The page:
You can look at the tourism industry and get a feel for the problems companies of all kinds are facing in terms of social media engagement every day. I just sat in on a session at BlogWorld aimed at such companies, but the themes were much broader – how to filter though all the noise of the web to find discussions about your brand, ways to harness the social media tools that are available to us to actually get some use out of them, how to use different kinds of search engines to engage with people, etc.
When businesses think of search marketing, they tend to think about things like SEO and paid search, but there is another critical element of search – monitoring. You want to monitor your brand using search engines, and while reputation management certainly plays into this, it’s not just about reputation management, it’s about finding where people are talking about your brand and finding ways to engage with them. This not only humanizes your brand (a theme we’ve discussed a lot recently, based on various talks from the Inbound Marketing Summit), but can also help you be there for people when they need you. The conversations that are happening really dictate the solution that it is your duty to provide.
"Good listening is really no more than good search engine skills," as Sheila Scarborough of Tourism Currents put it.
Let’s start with Twitter. This is essentially where the conversation in the session started anyway. Twitter isn’t just a place for you to tell people what you’re up to. There are plenty of practical uses for that aspect of the service too, but it’s also a search engine. A powerful search engine (even more powerful as of the last several weeks) that lets you tap into what people are saying about your brand in real time, which means you can assist them (or yourself) in real time as well.
The easiest way to do this in an effective manner is to set up a dashboard like TweetDeck, HootSuite, Seesmic, etc. – something that will give you different panels or columns to monitor searches for different keywords/phrases that pertain to your brand.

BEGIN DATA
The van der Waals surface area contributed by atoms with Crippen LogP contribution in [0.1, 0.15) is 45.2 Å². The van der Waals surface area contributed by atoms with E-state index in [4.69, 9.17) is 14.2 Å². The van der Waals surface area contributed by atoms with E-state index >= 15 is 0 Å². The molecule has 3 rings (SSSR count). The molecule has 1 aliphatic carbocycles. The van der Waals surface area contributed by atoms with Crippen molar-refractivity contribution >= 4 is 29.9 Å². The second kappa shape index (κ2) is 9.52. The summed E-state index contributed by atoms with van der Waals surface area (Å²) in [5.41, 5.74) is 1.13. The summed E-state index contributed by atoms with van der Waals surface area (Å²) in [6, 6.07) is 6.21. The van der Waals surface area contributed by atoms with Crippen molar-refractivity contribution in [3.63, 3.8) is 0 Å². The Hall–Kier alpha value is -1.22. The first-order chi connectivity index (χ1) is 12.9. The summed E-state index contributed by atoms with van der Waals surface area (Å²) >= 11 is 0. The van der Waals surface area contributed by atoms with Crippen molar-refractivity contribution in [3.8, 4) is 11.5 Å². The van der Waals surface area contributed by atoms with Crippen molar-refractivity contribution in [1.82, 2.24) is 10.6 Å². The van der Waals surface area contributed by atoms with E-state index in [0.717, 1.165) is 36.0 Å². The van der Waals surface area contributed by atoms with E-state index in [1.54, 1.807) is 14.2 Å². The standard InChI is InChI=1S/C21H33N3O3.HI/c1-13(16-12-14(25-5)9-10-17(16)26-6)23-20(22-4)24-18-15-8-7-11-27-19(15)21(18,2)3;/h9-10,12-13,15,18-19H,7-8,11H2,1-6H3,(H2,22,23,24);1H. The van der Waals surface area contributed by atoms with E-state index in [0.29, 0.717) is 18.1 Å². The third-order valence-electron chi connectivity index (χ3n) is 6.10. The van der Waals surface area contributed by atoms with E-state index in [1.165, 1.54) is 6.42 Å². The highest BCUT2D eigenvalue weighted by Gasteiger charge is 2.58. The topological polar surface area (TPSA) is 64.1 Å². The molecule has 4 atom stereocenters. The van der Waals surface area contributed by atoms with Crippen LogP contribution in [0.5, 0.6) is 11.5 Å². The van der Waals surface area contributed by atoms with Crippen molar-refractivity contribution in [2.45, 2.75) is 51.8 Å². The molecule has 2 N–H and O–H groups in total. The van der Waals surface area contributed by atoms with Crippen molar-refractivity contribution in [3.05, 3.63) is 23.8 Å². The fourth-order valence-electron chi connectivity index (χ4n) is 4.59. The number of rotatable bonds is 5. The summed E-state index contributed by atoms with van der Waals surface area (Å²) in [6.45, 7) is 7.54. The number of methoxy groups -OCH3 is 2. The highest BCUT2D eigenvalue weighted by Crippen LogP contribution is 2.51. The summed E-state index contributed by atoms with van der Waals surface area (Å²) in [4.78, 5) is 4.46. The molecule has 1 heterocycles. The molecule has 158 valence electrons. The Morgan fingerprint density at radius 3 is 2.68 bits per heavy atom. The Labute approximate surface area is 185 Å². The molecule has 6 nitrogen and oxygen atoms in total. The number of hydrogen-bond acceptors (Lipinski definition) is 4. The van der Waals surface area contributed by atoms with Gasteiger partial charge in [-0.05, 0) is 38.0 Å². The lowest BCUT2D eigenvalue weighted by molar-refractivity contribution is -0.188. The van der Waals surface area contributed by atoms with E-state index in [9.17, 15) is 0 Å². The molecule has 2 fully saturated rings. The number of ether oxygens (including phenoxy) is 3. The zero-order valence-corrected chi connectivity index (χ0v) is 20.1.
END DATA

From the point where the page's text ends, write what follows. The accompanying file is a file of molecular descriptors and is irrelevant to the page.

Now, you have the root of the conversation(s) in front of you. The next step is engagement, and like Ann Peavey of Seattle CVB said, personality is a tool to grab people’s attention. Have meaningful and helpful conversations with people that are already talking about your brand, whether they begin on a positive or negative note.
Next, you have traditional search engines – Google, Yahoo, Bing, etc. Google was the focal point, and should probably be a focal point for most businesses, considering the enormous share of the search market it retains. On an interesting side note, when they asked for a show of hands for people who use Bing, nobody raised their hands. I’m not suggesting you ignore Bing. In fact, highly recommend the opposite, especially with Windows Phone 7 making its debut, but Google is probably the best place to start. However, we’re not just talking about Google web search, it’s about using all of Google’s different search engines to find discussions (Google Video, YouTube, Blog Search, News, etc.). Don’t ignore Images either. As Scarborough and Peavey pointed out, a lot of people communicate through images. People post pictures all over the web. You might consider monitoring Google Images, Flickr, etc.
Facebook Search should also be considered part of the monitoring package, especially as the company looks to get more integrated with search in general. Searching on Facebook itself will return people, places, groups, etc. – all potential sources of conversation about your brand. Now that’s not all going to be public, and there’s not much you can do about that, but it won’t hurt to see what’s out there. Much of this is likely to become a great deal more visible thanks to things like the new deal between Facebook and Bing. I wonder how many of those people who didn’t raise their hands as Bing users will be reconsidering as a result of that.
Becky McCray (also of Tourism Currents) was talking with one of the audience members about deploying a social strategy. The fact of the matter is that there’s no silver bullet solution to this problem. A lot of it comes down to scale. How much discussion is out there about your brand on a daily basis? How much time needs to be spent to effectively engage with that all? It’s going to vary by business size, products, and other variables. One thing that is clear is that it’s worth the time, so if you need someone dedicated to this full-time, than that’s what it takes. If you need a team of people, than that’s what it takes. It’s probably a good idea to start with one person and let them build a team as needed. Sometimes different people from different departments will be right for different conversations, even if it’s not their full-time job. I’m thinking it’s a good idea to have at least one person dedicated to maintaining your brand monitoring and engagement, who can make decisions on how to approach each situation.
How does your company approach brand monitoring? Do you have one person in charge? A team? A bunch of random engagement? Do you have a strategy for this at all? We’d love to hear your comments on the subject.
More discussion from BlogWorld over the next few days. Come back.